Frank’s stutter, which he struggled with all his life (but I remember with fondness), looks in retrospect like a mark of election. The affliction came along with an extraordinary aesthetic talent and a gift for empathy. The stutter forced him to develop, while still in his teens, a powerful voice as a writer of critical prose. Authoritative and subtle, uncompromis­ing yet forgiving, it was so deeply resonant and expressive that had Hollywood come calling, only an Orson Welles with the strut of John Wayne could have filled the bill. Its force is already present in his  “Dedication to Thomas Mann,” published in the NYU student journal in 1937; it is undiminished in “Thinkers and Liars,” one of his last pieces in The New Republic, and it reverberates throughout the entirety of his Dostoevsky  Pentateuch, the first five books of every Slavicist Bible.

His writer’s voice was Aaron to his Moses, except that it was inflected with an extraordinary aesthetic intelligence—and a sense of empathy, too. For Frank, the world picture—like a poem for T.S. Eliot, as Frank noted wryly—had to “preserve some ‘impurity’ if it was to be humanly meaningful.”

I haven’t blogged the talk I gave on this occasion – and I don’t expect to – but you can read the earlier retrospective I wrote for Stanford Magazine here.

With all these articles and comments, and the memories of the man himself, which keep returning to me at odd moments, I’m coming to understand the scale of our loss. My appreciation for him grows, and in retrospect, I am humbled even more that he, who had so much to offer, appreciated me.  But he appreciated everyone, I suspect. Maybe that’s why he had no enemies.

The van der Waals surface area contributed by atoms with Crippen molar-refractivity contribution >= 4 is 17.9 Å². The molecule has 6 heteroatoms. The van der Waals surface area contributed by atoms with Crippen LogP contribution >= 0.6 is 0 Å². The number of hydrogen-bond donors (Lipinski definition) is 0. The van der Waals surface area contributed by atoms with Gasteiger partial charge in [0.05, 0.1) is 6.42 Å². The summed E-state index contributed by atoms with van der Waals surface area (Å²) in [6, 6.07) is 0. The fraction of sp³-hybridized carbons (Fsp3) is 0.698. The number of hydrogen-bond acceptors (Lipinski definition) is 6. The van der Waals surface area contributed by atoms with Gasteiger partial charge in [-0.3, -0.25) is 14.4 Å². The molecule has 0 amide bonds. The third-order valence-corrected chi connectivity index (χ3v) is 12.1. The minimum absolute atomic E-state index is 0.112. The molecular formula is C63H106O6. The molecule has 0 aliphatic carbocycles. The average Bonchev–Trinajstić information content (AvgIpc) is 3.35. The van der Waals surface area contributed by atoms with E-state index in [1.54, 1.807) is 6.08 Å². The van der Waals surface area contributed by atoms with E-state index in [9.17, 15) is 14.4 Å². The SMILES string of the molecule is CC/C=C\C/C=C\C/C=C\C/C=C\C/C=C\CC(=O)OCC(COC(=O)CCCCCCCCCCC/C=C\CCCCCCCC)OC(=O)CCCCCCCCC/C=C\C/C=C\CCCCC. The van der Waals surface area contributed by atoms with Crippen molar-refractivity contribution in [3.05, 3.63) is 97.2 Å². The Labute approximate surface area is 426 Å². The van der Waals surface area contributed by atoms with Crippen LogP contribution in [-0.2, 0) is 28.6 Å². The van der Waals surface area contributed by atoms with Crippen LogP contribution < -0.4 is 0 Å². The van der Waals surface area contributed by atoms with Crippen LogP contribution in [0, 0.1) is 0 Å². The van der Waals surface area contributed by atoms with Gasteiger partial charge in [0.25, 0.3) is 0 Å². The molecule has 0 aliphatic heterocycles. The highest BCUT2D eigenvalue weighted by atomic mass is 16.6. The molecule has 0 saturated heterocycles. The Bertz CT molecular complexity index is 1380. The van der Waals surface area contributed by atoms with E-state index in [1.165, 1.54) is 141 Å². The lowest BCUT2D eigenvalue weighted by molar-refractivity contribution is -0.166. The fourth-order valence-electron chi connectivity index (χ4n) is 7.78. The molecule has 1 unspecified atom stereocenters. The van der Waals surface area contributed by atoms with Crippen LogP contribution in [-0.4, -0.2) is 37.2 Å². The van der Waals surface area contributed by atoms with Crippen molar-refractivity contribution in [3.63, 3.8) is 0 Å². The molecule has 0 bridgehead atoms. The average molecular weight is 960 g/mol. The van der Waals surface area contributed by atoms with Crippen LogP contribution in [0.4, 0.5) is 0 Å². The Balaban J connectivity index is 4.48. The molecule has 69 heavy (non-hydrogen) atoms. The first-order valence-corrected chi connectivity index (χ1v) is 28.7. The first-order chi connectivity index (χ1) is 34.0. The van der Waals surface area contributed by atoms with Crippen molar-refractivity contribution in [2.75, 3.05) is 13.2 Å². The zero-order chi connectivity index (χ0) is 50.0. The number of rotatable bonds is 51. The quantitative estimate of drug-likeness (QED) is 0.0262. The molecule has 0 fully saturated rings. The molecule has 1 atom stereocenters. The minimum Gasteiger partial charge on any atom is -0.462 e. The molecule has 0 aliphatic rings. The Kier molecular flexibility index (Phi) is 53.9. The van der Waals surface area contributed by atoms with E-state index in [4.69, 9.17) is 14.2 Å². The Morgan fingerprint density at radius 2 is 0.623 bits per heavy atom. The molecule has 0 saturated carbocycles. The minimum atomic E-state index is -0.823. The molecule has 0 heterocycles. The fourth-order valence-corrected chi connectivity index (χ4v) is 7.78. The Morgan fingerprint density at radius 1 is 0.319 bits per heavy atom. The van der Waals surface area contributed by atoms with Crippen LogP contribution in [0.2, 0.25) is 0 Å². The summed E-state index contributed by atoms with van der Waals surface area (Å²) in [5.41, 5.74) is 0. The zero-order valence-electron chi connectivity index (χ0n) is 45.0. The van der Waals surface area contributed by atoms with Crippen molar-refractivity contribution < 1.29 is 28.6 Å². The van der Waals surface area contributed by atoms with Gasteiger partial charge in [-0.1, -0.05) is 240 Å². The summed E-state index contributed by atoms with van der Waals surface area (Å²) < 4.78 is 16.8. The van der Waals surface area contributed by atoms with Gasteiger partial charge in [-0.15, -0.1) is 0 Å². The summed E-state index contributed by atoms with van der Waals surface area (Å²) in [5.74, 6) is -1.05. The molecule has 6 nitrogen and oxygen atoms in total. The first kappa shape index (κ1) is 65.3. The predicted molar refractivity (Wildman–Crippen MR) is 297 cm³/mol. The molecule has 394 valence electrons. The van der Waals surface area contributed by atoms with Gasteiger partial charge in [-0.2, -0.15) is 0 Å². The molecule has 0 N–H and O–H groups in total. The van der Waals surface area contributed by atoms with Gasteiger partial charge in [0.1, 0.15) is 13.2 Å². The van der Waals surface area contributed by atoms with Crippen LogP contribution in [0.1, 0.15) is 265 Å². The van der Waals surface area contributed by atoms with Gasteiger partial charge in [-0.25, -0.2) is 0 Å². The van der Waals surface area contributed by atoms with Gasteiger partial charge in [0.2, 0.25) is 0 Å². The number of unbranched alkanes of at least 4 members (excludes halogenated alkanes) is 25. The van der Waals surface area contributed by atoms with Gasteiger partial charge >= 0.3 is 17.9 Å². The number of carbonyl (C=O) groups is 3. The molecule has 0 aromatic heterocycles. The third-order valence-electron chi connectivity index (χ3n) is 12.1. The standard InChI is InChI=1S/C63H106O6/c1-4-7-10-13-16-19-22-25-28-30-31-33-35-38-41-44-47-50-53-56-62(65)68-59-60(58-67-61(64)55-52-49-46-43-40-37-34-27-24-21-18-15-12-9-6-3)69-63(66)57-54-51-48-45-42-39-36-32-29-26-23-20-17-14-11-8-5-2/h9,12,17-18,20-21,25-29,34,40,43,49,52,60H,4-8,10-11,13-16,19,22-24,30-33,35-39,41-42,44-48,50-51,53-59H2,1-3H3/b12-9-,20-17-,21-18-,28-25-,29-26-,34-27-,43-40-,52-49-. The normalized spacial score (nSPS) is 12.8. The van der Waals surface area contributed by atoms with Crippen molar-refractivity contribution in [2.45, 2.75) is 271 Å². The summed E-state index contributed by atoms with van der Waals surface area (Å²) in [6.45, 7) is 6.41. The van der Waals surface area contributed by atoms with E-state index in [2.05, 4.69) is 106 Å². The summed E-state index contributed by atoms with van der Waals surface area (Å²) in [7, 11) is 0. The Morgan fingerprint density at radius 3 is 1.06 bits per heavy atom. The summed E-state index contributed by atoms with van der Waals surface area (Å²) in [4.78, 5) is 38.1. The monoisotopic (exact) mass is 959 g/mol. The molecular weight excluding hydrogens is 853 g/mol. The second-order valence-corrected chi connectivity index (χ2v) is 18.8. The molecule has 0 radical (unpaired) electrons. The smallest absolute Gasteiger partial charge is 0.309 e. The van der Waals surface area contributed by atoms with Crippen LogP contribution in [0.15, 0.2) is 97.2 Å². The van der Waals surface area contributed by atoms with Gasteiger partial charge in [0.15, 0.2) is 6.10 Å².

Marilyn Yalom’s How the French Invented Love in the New Yorker!

Thursday, February 7th, 2013
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Marilyn Yalom in The New Yorker! Okay, okay, it was in “Briefly Noted.”  Still, although I wouldn’t exactly kill for the spot, I’d do a great deal for it.  It’s great news for Marilyn and her book, How the French Invented Love.  According to the review:

“This amiable tour through changing French attitudes toward love during the past millennium begins in the twelfth century, when – according to Yalom, a former professor of French – troubadours granted the female objects of their songs an unprecedented power and status. Various manifestations of courtly love followed, and then a centuries-long oscillation between romanticism and cynicism, as exemplified in the first case by Rousseau and George Sand, and in the second by Molière and Flaubert.”

The rest is at the New Yorker here.”

Congratulations, Marilyn!

How the French invented love: Renate Stendhal weighs in

Friday, December 28th, 2012
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Renate Stendhal takes a long, thoughtful look at Marilyn Yalom‘s How the French Invented Love over at the Los Angeles Review of Books. (The Book Haven discussed Marilyn’s new book earlier here.)